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How Bad Is Hypotension (Low Blood Pressure) for the Brain?

Should people be concerned about low blood pressure? Can it lead to falls or dementia? Are there remedies for HYPOtension?

Ask public health officials about HYPERtension and you will be told by the CDC that “Nearly half of adults in the United States (108 million, or 45%) have hypertension defined as a systolic blood pressure ≥ 130 mm Hg or a diastolic blood pressure ≥ 80 mm Hg…” You will also learn that hypertension contributes to roughly half a million deaths each year. HYPOtension (low blood pressure), on the other hand, seems to get far less attention. But low blood pressure can also be dangerous. What can be done about it?

Doctors and Blood Pressure:

Physicians put a lot of effort into treating high blood pressure. That’s because hypertension increases the risk for heart disease, stroke and kidney problems. Some of the most frequently prescribed drugs in the world are blood pressure medicines. Diuretics like hydrochlorothiazide (HCTZ or HTZ) are especially common in many BP combination treatments.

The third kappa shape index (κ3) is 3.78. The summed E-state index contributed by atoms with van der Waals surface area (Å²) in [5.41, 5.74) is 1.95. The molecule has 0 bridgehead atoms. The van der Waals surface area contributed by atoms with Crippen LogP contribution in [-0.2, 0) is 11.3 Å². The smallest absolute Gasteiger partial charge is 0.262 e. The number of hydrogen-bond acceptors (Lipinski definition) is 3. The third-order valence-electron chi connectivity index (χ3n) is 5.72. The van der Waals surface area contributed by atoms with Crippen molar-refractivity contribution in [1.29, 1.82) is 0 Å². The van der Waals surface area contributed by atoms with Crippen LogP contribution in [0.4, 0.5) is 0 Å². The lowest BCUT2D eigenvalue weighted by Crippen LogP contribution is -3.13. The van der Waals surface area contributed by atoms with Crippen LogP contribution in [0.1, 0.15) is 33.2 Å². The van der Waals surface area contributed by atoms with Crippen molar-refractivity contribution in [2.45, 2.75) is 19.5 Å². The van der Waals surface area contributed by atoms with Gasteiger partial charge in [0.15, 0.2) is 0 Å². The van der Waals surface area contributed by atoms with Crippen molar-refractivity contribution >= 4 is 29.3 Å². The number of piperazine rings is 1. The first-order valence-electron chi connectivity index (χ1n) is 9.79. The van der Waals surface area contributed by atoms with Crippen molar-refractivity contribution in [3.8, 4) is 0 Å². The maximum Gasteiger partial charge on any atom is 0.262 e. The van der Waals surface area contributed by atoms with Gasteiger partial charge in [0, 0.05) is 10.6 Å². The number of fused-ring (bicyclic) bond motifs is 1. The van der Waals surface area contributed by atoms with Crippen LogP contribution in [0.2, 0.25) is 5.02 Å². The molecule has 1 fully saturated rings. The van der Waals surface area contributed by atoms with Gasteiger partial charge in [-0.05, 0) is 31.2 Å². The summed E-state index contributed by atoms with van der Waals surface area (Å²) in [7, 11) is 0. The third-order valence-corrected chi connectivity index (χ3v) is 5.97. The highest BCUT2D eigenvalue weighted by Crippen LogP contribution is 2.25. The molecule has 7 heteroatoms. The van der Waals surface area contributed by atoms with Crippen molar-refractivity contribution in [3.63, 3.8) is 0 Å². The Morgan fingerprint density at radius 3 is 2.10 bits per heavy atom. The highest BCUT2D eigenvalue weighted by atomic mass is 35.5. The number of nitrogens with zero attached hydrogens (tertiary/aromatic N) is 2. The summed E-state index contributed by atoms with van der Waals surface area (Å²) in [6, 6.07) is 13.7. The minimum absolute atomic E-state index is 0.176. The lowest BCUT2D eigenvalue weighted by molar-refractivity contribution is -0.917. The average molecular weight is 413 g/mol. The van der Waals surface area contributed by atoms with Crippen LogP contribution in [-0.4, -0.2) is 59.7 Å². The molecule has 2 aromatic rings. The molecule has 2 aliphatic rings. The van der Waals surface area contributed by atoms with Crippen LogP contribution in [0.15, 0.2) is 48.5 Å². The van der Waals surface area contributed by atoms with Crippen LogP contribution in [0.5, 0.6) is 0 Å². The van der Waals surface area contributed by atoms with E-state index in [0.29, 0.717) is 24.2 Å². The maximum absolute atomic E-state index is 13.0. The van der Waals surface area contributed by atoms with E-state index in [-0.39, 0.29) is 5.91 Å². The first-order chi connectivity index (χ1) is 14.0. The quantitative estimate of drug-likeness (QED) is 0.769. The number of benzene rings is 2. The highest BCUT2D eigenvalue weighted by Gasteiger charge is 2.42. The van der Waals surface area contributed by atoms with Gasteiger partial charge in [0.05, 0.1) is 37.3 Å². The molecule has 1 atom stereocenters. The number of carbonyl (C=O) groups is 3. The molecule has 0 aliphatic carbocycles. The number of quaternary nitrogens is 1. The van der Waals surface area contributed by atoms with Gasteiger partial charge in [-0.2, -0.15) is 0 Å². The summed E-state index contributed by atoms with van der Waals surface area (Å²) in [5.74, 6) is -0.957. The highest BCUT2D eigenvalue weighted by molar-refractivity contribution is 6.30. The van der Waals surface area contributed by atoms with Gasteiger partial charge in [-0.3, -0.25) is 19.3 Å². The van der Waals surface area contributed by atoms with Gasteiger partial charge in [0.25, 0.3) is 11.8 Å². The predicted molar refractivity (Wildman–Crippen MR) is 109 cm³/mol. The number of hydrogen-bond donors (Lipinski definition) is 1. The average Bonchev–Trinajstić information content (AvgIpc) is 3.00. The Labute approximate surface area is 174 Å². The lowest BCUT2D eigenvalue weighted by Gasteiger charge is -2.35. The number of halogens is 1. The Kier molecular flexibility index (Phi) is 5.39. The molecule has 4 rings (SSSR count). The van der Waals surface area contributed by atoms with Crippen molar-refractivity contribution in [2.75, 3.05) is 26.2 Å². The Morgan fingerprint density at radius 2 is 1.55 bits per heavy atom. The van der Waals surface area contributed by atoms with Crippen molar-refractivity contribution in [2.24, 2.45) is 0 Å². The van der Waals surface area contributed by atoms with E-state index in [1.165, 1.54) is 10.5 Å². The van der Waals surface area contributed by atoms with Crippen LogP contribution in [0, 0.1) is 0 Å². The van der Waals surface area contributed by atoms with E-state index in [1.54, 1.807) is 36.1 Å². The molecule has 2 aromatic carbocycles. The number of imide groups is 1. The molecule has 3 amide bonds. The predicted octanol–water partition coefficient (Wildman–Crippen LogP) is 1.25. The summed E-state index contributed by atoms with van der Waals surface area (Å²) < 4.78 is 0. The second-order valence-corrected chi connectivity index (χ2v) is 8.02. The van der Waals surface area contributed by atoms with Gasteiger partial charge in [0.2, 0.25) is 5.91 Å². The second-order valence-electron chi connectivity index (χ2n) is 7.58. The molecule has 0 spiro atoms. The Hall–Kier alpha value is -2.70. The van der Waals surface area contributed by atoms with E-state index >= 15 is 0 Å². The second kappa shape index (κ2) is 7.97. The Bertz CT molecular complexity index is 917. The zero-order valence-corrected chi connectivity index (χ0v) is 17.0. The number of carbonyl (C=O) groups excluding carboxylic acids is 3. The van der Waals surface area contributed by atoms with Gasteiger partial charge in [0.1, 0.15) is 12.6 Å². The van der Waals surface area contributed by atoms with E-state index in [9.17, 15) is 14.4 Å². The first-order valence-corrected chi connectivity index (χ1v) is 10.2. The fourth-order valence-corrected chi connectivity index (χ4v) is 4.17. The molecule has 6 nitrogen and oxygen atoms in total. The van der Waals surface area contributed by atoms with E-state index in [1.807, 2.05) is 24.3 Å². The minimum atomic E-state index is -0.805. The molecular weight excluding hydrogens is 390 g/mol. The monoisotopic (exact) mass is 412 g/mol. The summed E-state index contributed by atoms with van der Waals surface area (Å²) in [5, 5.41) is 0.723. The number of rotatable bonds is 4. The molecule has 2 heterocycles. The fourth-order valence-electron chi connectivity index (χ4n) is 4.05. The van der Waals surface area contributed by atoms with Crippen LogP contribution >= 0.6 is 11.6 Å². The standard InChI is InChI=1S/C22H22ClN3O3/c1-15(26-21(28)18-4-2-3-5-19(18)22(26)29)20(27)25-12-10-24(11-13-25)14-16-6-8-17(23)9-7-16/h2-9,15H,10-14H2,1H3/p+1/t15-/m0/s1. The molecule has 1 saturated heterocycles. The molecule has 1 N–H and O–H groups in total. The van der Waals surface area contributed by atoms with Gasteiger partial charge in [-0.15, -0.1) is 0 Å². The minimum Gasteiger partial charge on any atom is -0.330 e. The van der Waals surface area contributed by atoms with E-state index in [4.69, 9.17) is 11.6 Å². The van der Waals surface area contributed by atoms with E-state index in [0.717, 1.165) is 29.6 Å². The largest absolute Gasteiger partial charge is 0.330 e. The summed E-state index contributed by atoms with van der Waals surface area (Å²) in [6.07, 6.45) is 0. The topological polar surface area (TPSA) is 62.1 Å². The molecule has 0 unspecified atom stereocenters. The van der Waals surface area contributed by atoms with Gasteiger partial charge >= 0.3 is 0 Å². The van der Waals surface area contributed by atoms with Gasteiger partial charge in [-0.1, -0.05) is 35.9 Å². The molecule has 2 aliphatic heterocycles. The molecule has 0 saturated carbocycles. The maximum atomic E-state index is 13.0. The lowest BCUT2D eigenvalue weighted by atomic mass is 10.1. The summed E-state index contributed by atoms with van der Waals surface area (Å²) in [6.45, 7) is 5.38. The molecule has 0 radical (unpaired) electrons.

Doctors worry a lot less about low blood pressure. For one thing, hypotension is harder to treat. For another, the long-term negative consequences are less well recognized.

Orthostatic (Postural) Hypotension IS Dangerous!

One form of low blood pressure is postural hypotension, also called orthostatic hypotension. This is what happens when a person stands up and blood pressure falls rapidly. People may experience dizziness or feel faint. Sometimes they fall and suffer an injury (Clinical Interventions in Aging, Jan. 25, 2017).

The official description of this condition published in American Family Physician (Sept. 1, 2011) is: